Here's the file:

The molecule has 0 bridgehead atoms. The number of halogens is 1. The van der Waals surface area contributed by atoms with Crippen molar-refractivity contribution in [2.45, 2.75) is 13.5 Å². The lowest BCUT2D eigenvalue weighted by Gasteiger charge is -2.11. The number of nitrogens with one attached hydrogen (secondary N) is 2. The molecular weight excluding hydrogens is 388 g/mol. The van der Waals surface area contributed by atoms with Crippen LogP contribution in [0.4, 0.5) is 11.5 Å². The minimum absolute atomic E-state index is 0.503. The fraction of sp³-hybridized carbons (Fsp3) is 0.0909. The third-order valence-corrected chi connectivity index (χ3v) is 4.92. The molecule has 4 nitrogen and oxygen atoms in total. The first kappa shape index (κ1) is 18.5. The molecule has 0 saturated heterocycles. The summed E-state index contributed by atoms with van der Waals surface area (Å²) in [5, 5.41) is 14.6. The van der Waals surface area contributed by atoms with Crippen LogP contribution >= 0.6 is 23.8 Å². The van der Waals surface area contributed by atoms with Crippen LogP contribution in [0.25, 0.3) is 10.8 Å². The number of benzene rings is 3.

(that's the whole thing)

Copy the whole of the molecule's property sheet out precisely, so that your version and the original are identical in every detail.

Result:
The molecule has 0 bridgehead atoms. The number of halogens is 1. The van der Waals surface area contributed by atoms with Crippen molar-refractivity contribution in [2.45, 2.75) is 13.5 Å². The lowest BCUT2D eigenvalue weighted by Gasteiger charge is -2.11. The number of nitrogens with one attached hydrogen (secondary N) is 2. The molecular weight excluding hydrogens is 388 g/mol. The van der Waals surface area contributed by atoms with Crippen LogP contribution in [0.4, 0.5) is 11.5 Å². The minimum absolute atomic E-state index is 0.503. The fraction of sp³-hybridized carbons (Fsp3) is 0.0909. The third-order valence-corrected chi connectivity index (χ3v) is 4.92. The molecule has 4 nitrogen and oxygen atoms in total. The first kappa shape index (κ1) is 18.5. The molecule has 0 saturated heterocycles. The summed E-state index contributed by atoms with van der Waals surface area (Å²) in [5, 5.41) is 14.6. The van der Waals surface area contributed by atoms with Crippen LogP contribution >= 0.6 is 23.8 Å². The van der Waals surface area contributed by atoms with Crippen LogP contribution in [0.25, 0.3) is 10.8 Å². The number of benzene rings is 3.